12 October 2015

A University of Queensland criminal law professor will deliver the keynote address at the European Union’s Anti-Trafficking Day in Vienna, Austria, on 14 October.

UQ’s Professor Andreas Schloenhardt will tell European leaders and policy-makers that long-term solutions are needed to address the root causes of displacement, and create legal migration options for refugees and labour migrants.

“Currently, about 8000 migrants, including many refugees from Syria and Iraq arrive in Austria every day,” he said.

“Most migrants continue on to Germany, but Austrian authorities expect some 80,000 asylum applications in 2015 alone.

“The violent conflicts in the Middle East and regions in Africa are displacing millions of people, making them vulnerable to smugglers and traffickers.

“Traffickers prey on the desperation of migrants, many of them women, promising them a better life but leading them into situations where they are exploited.

“Particularly alarming is the growing number of unaccompanied minors who are at the mercy of their traffickers and are often forced into petty crime and begging.”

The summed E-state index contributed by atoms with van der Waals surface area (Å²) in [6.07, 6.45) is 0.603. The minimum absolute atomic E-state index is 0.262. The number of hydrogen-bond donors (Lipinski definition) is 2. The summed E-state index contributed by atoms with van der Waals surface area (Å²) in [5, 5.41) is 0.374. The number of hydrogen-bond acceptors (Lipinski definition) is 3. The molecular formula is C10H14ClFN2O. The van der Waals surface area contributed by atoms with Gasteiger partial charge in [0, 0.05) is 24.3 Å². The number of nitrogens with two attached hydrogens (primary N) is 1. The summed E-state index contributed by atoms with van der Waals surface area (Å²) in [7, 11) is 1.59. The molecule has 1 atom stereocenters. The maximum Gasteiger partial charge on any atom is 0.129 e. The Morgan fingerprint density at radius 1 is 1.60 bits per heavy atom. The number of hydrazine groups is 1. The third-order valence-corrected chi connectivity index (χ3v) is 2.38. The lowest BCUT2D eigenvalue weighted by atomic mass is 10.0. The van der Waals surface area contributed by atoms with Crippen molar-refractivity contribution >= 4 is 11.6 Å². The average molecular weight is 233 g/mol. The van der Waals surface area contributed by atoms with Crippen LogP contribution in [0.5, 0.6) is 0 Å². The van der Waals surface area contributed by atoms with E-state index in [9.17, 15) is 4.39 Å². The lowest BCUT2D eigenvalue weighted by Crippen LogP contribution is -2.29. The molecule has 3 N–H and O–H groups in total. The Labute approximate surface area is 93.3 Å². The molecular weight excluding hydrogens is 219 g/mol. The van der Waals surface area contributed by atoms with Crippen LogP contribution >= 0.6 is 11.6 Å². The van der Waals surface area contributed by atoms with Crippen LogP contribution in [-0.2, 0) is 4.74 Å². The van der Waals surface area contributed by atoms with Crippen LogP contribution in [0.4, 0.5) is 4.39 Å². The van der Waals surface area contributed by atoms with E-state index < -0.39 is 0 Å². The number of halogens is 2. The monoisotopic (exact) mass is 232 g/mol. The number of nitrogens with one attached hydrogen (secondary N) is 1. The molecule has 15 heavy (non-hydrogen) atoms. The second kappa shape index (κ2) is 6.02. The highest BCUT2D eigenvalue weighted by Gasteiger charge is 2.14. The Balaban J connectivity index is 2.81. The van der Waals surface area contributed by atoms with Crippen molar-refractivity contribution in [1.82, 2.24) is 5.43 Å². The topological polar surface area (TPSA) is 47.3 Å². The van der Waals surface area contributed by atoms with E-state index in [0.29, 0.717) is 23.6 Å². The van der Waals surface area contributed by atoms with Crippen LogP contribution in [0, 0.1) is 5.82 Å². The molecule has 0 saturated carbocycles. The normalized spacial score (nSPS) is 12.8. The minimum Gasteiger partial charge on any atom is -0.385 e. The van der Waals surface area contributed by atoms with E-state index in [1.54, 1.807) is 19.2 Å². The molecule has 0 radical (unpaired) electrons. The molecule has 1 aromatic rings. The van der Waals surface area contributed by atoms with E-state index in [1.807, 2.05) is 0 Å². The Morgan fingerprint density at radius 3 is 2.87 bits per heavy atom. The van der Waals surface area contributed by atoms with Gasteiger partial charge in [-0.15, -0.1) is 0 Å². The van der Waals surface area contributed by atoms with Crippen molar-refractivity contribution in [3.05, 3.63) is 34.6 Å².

The EU Anti-Trafficking Day is hosted by the Austrian Ministry for Europe, Integration and Foreign Affairs and the Task Force on Combating Human Trafficking in Vienna.

Now in its eighth year, the annual event brings together government agencies, national and international organisations, academic experts and the media to raise awareness of human trafficking and generate discussion on anti-trafficking policy.

Professor Schloenhardt was recently appointed to a Council of Europe committee to review international law related to migrant smuggling and develop proposals for new conventions and directives for the 47 member states.

His speech will follow opening remarks from Austrian Cabinet Ministers Ms Johanna Mikl-Leitner, Minister of the Interior, Mr Rudolf Hundstorfer, Minister of Labour, Social Affairs and Consumer Protection and Dr Wolfgang Brandstetter, Minister of Justice.

Media: Danielle Koopman, d.koopman@uq.edu.au, 3346 0700